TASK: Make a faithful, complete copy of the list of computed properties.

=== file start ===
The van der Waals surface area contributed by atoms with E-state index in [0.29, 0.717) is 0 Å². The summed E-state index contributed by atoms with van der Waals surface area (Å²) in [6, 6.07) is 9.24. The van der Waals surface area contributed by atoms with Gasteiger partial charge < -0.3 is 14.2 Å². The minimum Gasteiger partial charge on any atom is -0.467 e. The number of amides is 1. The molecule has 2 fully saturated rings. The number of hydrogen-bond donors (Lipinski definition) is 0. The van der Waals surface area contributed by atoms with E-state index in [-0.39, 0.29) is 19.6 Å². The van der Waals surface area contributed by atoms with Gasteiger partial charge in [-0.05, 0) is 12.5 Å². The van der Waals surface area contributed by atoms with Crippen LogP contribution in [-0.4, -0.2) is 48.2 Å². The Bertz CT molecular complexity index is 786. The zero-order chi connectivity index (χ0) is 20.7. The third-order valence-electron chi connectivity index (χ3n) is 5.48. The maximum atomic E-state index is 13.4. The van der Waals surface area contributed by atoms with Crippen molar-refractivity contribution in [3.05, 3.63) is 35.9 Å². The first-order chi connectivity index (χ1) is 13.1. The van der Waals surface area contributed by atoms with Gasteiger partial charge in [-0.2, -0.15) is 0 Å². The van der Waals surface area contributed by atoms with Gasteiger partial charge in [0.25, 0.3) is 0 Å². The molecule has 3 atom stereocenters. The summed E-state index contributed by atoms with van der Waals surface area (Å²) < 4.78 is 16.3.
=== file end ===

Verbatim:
The van der Waals surface area contributed by atoms with E-state index in [0.29, 0.717) is 0 Å². The summed E-state index contributed by atoms with van der Waals surface area (Å²) in [6, 6.07) is 9.24. The van der Waals surface area contributed by atoms with Gasteiger partial charge < -0.3 is 14.2 Å². The minimum Gasteiger partial charge on any atom is -0.467 e. The number of amides is 1. The molecule has 2 fully saturated rings. The number of hydrogen-bond donors (Lipinski definition) is 0. The van der Waals surface area contributed by atoms with E-state index in [-0.39, 0.29) is 19.6 Å². The van der Waals surface area contributed by atoms with Gasteiger partial charge in [-0.05, 0) is 12.5 Å². The van der Waals surface area contributed by atoms with Crippen LogP contribution in [-0.4, -0.2) is 48.2 Å². The Bertz CT molecular complexity index is 786. The zero-order chi connectivity index (χ0) is 20.7. The third-order valence-electron chi connectivity index (χ3n) is 5.48. The maximum atomic E-state index is 13.4. The van der Waals surface area contributed by atoms with Crippen molar-refractivity contribution in [3.05, 3.63) is 35.9 Å². The first-order chi connectivity index (χ1) is 13.1. The van der Waals surface area contributed by atoms with Gasteiger partial charge in [-0.2, -0.15) is 0 Å². The van der Waals surface area contributed by atoms with Gasteiger partial charge in [0.25, 0.3) is 0 Å². The molecule has 3 atom stereocenters. The summed E-state index contributed by atoms with van der Waals surface area (Å²) < 4.78 is 16.3.